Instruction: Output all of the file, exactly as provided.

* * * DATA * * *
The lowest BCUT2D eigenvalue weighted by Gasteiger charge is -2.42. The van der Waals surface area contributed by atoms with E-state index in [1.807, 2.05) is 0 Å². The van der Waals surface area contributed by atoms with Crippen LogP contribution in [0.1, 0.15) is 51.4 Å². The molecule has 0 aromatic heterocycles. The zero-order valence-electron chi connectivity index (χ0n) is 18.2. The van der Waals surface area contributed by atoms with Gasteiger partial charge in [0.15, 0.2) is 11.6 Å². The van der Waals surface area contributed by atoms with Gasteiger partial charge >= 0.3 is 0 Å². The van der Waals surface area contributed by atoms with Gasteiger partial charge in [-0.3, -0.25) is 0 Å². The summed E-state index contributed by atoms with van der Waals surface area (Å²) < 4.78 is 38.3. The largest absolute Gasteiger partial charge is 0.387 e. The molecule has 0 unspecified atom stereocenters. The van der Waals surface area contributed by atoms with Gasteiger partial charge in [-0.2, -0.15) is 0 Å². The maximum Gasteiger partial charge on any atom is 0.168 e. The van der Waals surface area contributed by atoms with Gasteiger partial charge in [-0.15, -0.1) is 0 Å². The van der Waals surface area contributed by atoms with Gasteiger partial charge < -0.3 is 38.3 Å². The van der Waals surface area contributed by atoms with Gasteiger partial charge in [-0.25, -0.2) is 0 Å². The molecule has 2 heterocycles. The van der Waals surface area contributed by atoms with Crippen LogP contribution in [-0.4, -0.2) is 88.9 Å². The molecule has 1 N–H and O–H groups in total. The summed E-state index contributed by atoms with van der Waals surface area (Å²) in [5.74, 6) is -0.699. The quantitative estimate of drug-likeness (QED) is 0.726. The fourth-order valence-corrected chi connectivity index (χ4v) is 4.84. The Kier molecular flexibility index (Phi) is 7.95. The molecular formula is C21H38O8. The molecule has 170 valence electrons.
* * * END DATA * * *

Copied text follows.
The lowest BCUT2D eigenvalue weighted by Gasteiger charge is -2.42. The van der Waals surface area contributed by atoms with E-state index in [1.807, 2.05) is 0 Å². The van der Waals surface area contributed by atoms with Crippen LogP contribution in [0.1, 0.15) is 51.4 Å². The molecule has 0 aromatic heterocycles. The zero-order valence-electron chi connectivity index (χ0n) is 18.2. The van der Waals surface area contributed by atoms with Gasteiger partial charge in [0.15, 0.2) is 11.6 Å². The van der Waals surface area contributed by atoms with Gasteiger partial charge >= 0.3 is 0 Å². The van der Waals surface area contributed by atoms with Gasteiger partial charge in [-0.3, -0.25) is 0 Å². The summed E-state index contributed by atoms with van der Waals surface area (Å²) < 4.78 is 38.3. The largest absolute Gasteiger partial charge is 0.387 e. The molecule has 0 unspecified atom stereocenters. The van der Waals surface area contributed by atoms with Gasteiger partial charge in [-0.2, -0.15) is 0 Å². The maximum Gasteiger partial charge on any atom is 0.168 e. The van der Waals surface area contributed by atoms with Gasteiger partial charge in [-0.15, -0.1) is 0 Å². The van der Waals surface area contributed by atoms with Gasteiger partial charge < -0.3 is 38.3 Å². The van der Waals surface area contributed by atoms with Gasteiger partial charge in [-0.25, -0.2) is 0 Å². The molecule has 2 heterocycles. The van der Waals surface area contributed by atoms with Crippen LogP contribution in [-0.4, -0.2) is 88.9 Å². The molecule has 1 N–H and O–H groups in total. The summed E-state index contributed by atoms with van der Waals surface area (Å²) in [5.74, 6) is -0.699. The quantitative estimate of drug-likeness (QED) is 0.726. The fourth-order valence-corrected chi connectivity index (χ4v) is 4.84. The Kier molecular flexibility index (Phi) is 7.95. The molecular formula is C21H38O8. The molecule has 170 valence electrons.